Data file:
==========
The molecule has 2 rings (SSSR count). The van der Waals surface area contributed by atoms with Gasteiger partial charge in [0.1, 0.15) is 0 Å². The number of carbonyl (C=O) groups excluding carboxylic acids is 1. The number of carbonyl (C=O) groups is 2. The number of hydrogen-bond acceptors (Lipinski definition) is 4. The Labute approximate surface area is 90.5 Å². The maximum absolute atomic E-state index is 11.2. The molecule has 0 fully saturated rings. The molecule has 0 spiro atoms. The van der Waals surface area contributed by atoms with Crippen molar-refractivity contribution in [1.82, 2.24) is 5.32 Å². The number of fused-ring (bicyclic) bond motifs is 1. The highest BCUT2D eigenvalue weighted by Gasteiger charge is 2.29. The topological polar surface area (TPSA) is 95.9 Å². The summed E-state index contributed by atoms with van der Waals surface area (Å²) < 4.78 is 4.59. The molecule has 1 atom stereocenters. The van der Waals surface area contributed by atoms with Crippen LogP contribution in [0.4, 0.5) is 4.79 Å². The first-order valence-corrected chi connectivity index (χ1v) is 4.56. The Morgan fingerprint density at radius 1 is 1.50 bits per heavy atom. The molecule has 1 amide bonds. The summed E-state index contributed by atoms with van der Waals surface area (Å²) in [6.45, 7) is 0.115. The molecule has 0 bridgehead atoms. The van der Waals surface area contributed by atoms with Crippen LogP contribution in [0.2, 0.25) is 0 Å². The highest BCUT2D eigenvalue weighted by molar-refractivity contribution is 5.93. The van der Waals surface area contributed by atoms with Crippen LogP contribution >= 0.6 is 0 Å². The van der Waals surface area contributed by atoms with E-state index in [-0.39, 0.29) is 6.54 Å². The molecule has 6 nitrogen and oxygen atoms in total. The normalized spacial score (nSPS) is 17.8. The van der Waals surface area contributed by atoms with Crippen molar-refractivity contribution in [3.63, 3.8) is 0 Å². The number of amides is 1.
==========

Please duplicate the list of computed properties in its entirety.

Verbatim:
The molecule has 2 rings (SSSR count). The van der Waals surface area contributed by atoms with Gasteiger partial charge in [0.1, 0.15) is 0 Å². The number of carbonyl (C=O) groups excluding carboxylic acids is 1. The number of carbonyl (C=O) groups is 2. The number of hydrogen-bond acceptors (Lipinski definition) is 4. The Labute approximate surface area is 90.5 Å². The maximum absolute atomic E-state index is 11.2. The molecule has 0 fully saturated rings. The molecule has 0 spiro atoms. The van der Waals surface area contributed by atoms with Crippen molar-refractivity contribution in [1.82, 2.24) is 5.32 Å². The number of fused-ring (bicyclic) bond motifs is 1. The highest BCUT2D eigenvalue weighted by Gasteiger charge is 2.29. The topological polar surface area (TPSA) is 95.9 Å². The summed E-state index contributed by atoms with van der Waals surface area (Å²) < 4.78 is 4.59. The molecule has 1 atom stereocenters. The van der Waals surface area contributed by atoms with Crippen LogP contribution in [0.4, 0.5) is 4.79 Å². The first-order valence-corrected chi connectivity index (χ1v) is 4.56. The Morgan fingerprint density at radius 1 is 1.50 bits per heavy atom. The molecule has 1 amide bonds. The summed E-state index contributed by atoms with van der Waals surface area (Å²) in [6.45, 7) is 0.115. The molecule has 0 bridgehead atoms. The van der Waals surface area contributed by atoms with Crippen LogP contribution in [0.2, 0.25) is 0 Å². The highest BCUT2D eigenvalue weighted by molar-refractivity contribution is 5.93. The van der Waals surface area contributed by atoms with Crippen LogP contribution >= 0.6 is 0 Å². The van der Waals surface area contributed by atoms with E-state index in [-0.39, 0.29) is 6.54 Å². The molecule has 6 nitrogen and oxygen atoms in total. The normalized spacial score (nSPS) is 17.8. The van der Waals surface area contributed by atoms with Crippen molar-refractivity contribution in [3.63, 3.8) is 0 Å². The number of amides is 1.